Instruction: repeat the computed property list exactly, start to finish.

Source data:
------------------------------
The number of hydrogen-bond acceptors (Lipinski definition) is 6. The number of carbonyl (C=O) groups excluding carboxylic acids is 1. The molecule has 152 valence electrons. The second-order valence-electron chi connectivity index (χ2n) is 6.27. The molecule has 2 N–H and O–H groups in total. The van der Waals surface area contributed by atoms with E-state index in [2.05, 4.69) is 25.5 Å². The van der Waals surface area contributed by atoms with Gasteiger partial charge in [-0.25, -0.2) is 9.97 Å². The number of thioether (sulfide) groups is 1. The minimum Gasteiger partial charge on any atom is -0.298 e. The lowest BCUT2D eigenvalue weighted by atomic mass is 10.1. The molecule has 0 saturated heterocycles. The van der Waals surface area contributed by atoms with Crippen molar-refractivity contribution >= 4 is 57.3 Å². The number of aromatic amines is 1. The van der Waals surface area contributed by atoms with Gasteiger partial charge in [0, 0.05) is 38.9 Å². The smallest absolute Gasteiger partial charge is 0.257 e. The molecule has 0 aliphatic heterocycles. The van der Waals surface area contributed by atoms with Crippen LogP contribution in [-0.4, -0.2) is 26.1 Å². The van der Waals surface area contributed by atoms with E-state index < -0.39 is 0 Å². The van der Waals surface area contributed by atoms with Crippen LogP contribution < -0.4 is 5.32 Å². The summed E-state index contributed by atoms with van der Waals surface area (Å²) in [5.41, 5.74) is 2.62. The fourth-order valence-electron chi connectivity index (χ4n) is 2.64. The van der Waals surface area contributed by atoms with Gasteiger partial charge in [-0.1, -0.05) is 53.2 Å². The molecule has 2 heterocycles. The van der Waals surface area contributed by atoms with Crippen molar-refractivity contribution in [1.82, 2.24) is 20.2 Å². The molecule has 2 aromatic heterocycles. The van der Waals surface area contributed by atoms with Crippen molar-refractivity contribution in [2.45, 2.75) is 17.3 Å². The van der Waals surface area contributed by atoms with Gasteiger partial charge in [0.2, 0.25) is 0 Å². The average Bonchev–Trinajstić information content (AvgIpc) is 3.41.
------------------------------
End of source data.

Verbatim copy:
The number of hydrogen-bond acceptors (Lipinski definition) is 6. The number of carbonyl (C=O) groups excluding carboxylic acids is 1. The molecule has 152 valence electrons. The second-order valence-electron chi connectivity index (χ2n) is 6.27. The molecule has 2 N–H and O–H groups in total. The van der Waals surface area contributed by atoms with E-state index in [2.05, 4.69) is 25.5 Å². The van der Waals surface area contributed by atoms with Gasteiger partial charge in [-0.25, -0.2) is 9.97 Å². The number of thioether (sulfide) groups is 1. The minimum Gasteiger partial charge on any atom is -0.298 e. The lowest BCUT2D eigenvalue weighted by atomic mass is 10.1. The molecule has 0 saturated heterocycles. The van der Waals surface area contributed by atoms with Crippen molar-refractivity contribution >= 4 is 57.3 Å². The number of aromatic amines is 1. The van der Waals surface area contributed by atoms with Gasteiger partial charge in [0, 0.05) is 38.9 Å². The smallest absolute Gasteiger partial charge is 0.257 e. The molecule has 0 aliphatic heterocycles. The van der Waals surface area contributed by atoms with Crippen LogP contribution in [-0.4, -0.2) is 26.1 Å². The van der Waals surface area contributed by atoms with E-state index < -0.39 is 0 Å². The van der Waals surface area contributed by atoms with Crippen LogP contribution < -0.4 is 5.32 Å². The summed E-state index contributed by atoms with van der Waals surface area (Å²) in [5.41, 5.74) is 2.62. The fourth-order valence-electron chi connectivity index (χ4n) is 2.64. The van der Waals surface area contributed by atoms with Gasteiger partial charge in [-0.1, -0.05) is 53.2 Å². The molecule has 2 heterocycles. The van der Waals surface area contributed by atoms with Crippen molar-refractivity contribution in [1.82, 2.24) is 20.2 Å². The molecule has 2 aromatic heterocycles. The van der Waals surface area contributed by atoms with Crippen molar-refractivity contribution in [2.45, 2.75) is 17.3 Å². The van der Waals surface area contributed by atoms with Gasteiger partial charge in [0.2, 0.25) is 0 Å². The average Bonchev–Trinajstić information content (AvgIpc) is 3.41.